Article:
Fontenot surely knew when he chose the play that he would be taking on a powerful subject. The story of the little Jewish girl from the Netherlands who spent over two years during World War II hiding from the Nazis in a sealed-off room made him and his cast and crew members feel as though they should do something to bring attention to the social injustices of today’s society.
After seeing what some students at Catholic High of New Iberia were doing as part of an eighth grade Language Arts lesson on The Diary of Anne Frank, Fontenot decided to follow their lead.
“The students at Catholic High are attempting to collect a paper clip for each of the six million Jewish people who were killed during the Holocaust,” said Fontenot. “They are calling it ‘The Paper Clip Project.’ Their story was picked up by an area newscast and before you knew it they had a Facebook page and people are now sending them paper clips to help them with their project.”
However, Fontenot realized that collecting six million clips was a pretty tall order for his student performers. So he decided on a number that would be somewhat more reachable for his students. He decided to try to acquire one clip for each thousand of the Jewish people who were killed. Not that it would make their task any less difficult.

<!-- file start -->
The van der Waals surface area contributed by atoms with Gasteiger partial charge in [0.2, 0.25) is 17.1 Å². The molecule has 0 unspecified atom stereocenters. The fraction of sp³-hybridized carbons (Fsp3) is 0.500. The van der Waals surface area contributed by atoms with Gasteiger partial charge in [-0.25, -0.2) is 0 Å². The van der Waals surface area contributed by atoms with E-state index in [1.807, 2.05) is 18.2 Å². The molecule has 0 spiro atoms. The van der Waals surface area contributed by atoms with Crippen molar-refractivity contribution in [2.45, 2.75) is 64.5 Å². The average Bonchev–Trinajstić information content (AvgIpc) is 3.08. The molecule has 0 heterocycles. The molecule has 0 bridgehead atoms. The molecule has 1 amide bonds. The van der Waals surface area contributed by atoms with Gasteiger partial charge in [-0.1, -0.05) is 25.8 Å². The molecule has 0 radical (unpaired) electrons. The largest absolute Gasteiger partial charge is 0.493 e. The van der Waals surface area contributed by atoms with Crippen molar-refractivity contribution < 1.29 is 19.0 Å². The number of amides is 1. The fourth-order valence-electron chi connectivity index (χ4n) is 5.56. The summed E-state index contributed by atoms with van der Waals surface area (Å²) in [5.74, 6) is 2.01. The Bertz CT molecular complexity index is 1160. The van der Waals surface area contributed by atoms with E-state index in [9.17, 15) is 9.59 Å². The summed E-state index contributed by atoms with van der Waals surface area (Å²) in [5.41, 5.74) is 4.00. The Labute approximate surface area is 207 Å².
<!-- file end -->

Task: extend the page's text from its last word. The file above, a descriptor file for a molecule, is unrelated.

“For those, like myself, who aren’t that good in math that makes 6,000 paper clips,” he said. “We’ve already received approximately 3,000 of them and now we’re just waiting for the rest.”
Fontenot is now approaching businesses around town to see if they will display the clips in front of their buildings. So far he has lined up Brandt’s Jewelry, Cafe Joppe and Gremillions. However, he expects to see more paper clips hanging up in downtown Crowley.
“So far not one of the businesses we’ve approached has told us ‘no,’” he said. “This is a social issue that needs to be addressed, to think that six million people were killed because of their religion is very sad indeed.”
According to both Fontenot and Brandt’s Jewelry owner Jay Antis (who is Jewish himself), who already has his clips hanging from the overhang outside of his business, Antis was somewhat surprised when the students from Notre Dame - a Catholic school - approached him with the idea.
“I asked why a Catholic school would be so interested in recognizing the Holocaust,” said Antis.
“I replied that we’re all God’s children,” said Fontenot.
So what are Fonenot and his cast and crew going to do once they are finished with their paper clip hangings?
“We’re going to send them to the students at Catholic High to help them with their project,” replied Fontenot. “They still have a long way to go before they reach their goal.”
If the goal of both schools is to raise awareness that social injustice still exists in places around the world, then both of their projects have already been a success.